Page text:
Where the hell are these cakes going to go?

I feel ashamed of purchasing the solitary cake I had come to buy. The words just won’t come out. The mouth has suddenly gone dry. Reminiscent of a public speaking gig. How can I? Not in the presence of these lords of cake.

Finally, in a meek and just audible voice I proclaim my desire for a single cake. I swear the son of a bitch behind the counter heard me the first time but just to mock me for such a tiny order he asks me to repeat. I show him the index finger instead of opening my mouth. I should have shown him the middle finger.

I grab my solitary cake and get the hell out of that tormenting place.

But to this day I can’t get it out of my mind as to where all those poor cakes went? Is there a ‘burger’ trend of distributing cakes to all your friends and foes on Eid? Or do the SEC As develop such voracious appetites on Eid that they devour a dozen cakes themselves?

Sadly, we’ll never find out.

The next contender we have is our little old Vintage Bakery, the one whose design, in the words of an ad agency’s senior creative manager doesn’t even look vintage. Ouch.

And I’ve got beef against them. Big one. This Eid when I went to take their cakes for a test-drive, they solemnly informed me that they didn’t take credit cards. Whaaaat? Are they still in the Stone Age?

‘But I was just here last month and you accepted the credit card?’, I blurted out.

“Sir, you must have gone to our café in the basement which accepts the cards. The bakery on the ground floor doesn’t.”, the dude behind the counter with a serial-killer haircut informed me.

‘Oh Geez. So the basement takes cards, the ground floor takes cash, and what does the first floor take? Crocodile eggs for barter?’, this response reverberated in my head.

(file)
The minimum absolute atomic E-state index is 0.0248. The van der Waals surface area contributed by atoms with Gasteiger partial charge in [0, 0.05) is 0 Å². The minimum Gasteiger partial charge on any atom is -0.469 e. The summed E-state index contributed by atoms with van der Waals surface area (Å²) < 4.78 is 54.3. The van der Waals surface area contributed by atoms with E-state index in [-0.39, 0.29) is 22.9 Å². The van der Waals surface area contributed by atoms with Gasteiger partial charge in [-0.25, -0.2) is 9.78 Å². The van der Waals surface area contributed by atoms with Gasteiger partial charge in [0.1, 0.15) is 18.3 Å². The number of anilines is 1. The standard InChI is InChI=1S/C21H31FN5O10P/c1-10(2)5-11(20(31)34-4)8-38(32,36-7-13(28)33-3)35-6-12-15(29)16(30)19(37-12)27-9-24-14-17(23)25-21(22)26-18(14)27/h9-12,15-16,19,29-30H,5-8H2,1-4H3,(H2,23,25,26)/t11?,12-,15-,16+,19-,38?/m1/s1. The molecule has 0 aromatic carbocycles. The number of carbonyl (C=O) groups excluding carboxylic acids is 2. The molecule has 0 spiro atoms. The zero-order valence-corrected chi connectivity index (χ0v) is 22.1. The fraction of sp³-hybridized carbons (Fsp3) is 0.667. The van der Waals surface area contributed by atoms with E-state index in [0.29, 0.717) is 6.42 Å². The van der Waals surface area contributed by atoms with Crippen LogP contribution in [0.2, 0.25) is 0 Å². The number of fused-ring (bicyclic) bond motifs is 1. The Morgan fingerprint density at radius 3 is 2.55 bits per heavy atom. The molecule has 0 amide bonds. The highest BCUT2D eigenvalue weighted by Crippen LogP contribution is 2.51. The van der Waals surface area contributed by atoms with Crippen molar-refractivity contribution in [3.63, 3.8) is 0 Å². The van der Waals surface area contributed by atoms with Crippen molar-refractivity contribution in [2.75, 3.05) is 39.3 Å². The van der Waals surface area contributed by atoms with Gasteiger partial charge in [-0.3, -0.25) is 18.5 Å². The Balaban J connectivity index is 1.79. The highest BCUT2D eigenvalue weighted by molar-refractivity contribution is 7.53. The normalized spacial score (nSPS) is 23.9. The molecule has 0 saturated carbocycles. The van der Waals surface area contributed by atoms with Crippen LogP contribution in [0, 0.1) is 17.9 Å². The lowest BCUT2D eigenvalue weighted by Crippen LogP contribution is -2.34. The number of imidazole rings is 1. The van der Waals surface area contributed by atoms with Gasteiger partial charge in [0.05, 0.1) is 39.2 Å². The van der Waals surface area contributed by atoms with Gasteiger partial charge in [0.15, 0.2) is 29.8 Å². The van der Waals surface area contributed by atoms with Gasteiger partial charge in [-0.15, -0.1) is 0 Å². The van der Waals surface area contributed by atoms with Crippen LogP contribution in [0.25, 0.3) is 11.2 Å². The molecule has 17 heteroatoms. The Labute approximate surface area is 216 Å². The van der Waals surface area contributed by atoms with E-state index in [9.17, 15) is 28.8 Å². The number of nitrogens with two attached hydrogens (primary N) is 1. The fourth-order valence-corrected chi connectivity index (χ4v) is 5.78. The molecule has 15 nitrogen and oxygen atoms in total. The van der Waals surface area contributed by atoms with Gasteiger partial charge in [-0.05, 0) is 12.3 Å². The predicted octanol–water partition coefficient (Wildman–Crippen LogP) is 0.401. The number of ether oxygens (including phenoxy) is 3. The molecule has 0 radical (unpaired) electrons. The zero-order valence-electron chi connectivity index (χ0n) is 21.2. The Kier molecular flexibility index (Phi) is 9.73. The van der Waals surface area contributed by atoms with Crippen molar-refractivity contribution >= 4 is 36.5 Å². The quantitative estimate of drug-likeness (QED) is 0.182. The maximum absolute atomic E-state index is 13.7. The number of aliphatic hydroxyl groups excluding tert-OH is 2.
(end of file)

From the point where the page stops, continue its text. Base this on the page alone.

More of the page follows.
‘At least you could have informed your prospective customers by mentioning it on your communication material that you’re spreading on social media,’ by now I was pleading with him.

‘Sir, all our customers know this for a fact that we haven’t accepted cards ever since we opened up.’ The serial-killer haircut guy told me accusingly as if I should be hanged for the crime of not being their customer.

Resignedly, I emptied my wallet on the counter, coins and all and told him to get all the cakes which fit into that amount. The couple beside me stared at me with the same disdain as the serial killer rep. ‘Ghareeb ka bachcha’, their eyes seemed to say.

I really should be ashamed of myself for not knowing the Ten Commandments of Vintage Empire. Bad, bad boy.

I took the cakes what my meager cash could buy and scurried away as fast as possible.

All the other premium bakeries including Riding Hood accept credit cards.

Next we have the good old Pie in the Sky. They were offering a sizeable 40% but only on Standard Chartered cards.